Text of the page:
To leave it, however, was not in our power. The present state of the wind imprisoned us in this spot. To change it for another would merely multiply our perils. Here we must remain till it should please Jove to give us a prosperous gale, or till our enemies should trace us to our covert. It only remained for us to hasten back to the hut, and defend our master at the expense of our own lives.

We returned. No interruption or intrusion had been experienced during our absence. On entering the hovel, I found my master in profound sleep. His features were tranquil and placid, and his anxieties were, for a while, entirely forgotten. The bread and fruits we had brought were shared among our companions, and we continued to watch during the night.

Anxious attention was paid to the state of the air, and fruitless wishes and repinings were whispered by one to another. The morning light returned. The enemy was still distant, but the sky was as untoward as ever.

At length, my master awoke of his own accord. After noticing the day-light, and recollecting his situation, he turned to me, and said: Well, my dear Tiro, what is now to be done? I will tell thee what; we will go on board; the Cyprian shall ply his oars and carry us to Formia, and there will I wait for my release.

He noticed the down-cast eyes and mournful looks, which these words occasioned. No one seemed inclined to move to such a purpose. He looked around him, and continued in the same tone; What else, my friends, would you purpose to be done? How unworthy of the saviour of Rome and of Italy is it to be thus clinging to a wretched life, and skulking from ungrateful foes, among rocks and woods? No: I have done my part: All that remains is to die with firmness and with dignity.

Hitherto, I have been the fool of passion and inconstancy. My purposes have wavered from day to day, but it is time to shake off this irresolution and trample on this cowardice. I am now resolved, and will be gone to Formia this moment.

With these words he rose from the ground, and put on an air of sternness and command, which left me no power to expostulate. We obeyed him in silence, and once more put ourselves on board the vessel. The crew were still asleep, but being roused by our arrival, were prevailed upon to row along the shore towards Formia.

My master seemed to have retreived his wonted tranquillity, in consequence of having formed his ultimate resolution. He was still, for the most part, wrapt in meditation. He forebore to converse with me, but sat upon the deck, with his eyes fixed upon the water, which was now less turbulent than on the former day, and did not occasion sickness.

My own thoughts were occupied in devising some means of escape. We were now approaching Sicily, and it was possible that some conveyance could be gained to that island. This however must be found after our arrival at Formia, for beyond this the Cyprian refused to go, under pretence, which indeed, was probably true, of being unacquainted with the coast. Neither was I totally without hope that the wind would suddenly change, and permit us to leave the coast. On this event, I did not fear to obtain Cicero's concurrence, with a scheme so conducive to his safety. To despair of himself or the republic while the seas were open, and while Cassius was in arms, and furnished with the wealth of all the Asiatic provinces, was unworthy of his understanding and his virtue.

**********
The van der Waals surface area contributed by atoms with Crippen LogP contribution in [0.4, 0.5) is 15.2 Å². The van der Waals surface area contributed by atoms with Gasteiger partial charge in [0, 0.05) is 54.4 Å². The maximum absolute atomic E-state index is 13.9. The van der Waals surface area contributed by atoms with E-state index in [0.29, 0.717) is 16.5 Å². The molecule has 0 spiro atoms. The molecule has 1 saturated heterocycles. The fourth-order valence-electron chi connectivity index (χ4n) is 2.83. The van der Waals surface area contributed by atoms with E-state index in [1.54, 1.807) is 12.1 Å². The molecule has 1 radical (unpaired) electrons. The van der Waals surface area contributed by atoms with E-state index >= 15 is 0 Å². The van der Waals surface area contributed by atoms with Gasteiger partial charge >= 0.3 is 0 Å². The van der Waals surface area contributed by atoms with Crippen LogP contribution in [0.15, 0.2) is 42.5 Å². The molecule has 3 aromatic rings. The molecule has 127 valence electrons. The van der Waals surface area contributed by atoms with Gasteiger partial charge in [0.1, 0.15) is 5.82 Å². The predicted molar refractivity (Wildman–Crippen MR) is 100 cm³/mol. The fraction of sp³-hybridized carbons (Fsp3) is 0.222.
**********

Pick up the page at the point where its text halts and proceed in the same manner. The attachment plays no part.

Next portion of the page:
His purpose to go to any one of his villas was pregnant with danger. These places would be searched, by his enemies. As long as he remained in Italy, it was expedient to conceal himself in unsuspected corners. Could not such be found, where he might remain unmolested for years.

I now reflected that Formia being situated within a mile of the sea, might be the best asylum to which he could betake himself. A ship might be provided, ready to profit by the first wind, to sail away to Sicily, while, in the mean time, my master might be effectually secreted in some part of his dominion. The subterranean vaults, constructed to preserve wine and other provisions, on this estate, might afford him concealment till the opportunity of escape should offer.

While brooding over these images, we came in sight of Formia. It was now time to mention to him this sceme. He received it with disapprobation—I am too old, said he, to undergo once more the hardships and hazards of a camp. I have witnessed long enough the ingratitude and perfidy of mankind. I am tired of the spectacle, and am determined to close my eyes upon it forever.

It shall never be said, that Marcus Cicero fled from the presence of tyrants, that he saved the miserable remnant of his old age, by making himself an exile from his country. I tell thee, Tiro, I am too old to become the sport of fortune, and the follower of armies. Cassius and Brutus are young, they are innured to war; it is their element. They fight for liberty and glory, which their age will permit them to enjoy for many years to come; but as to me, I have reached the verge of the grave already, and should I elude my enemies, and reach Rhodes or Tarsus in safety, I should only have reserved myself for a speedy and ignoble death. No: Here shall be the end of my wanderings.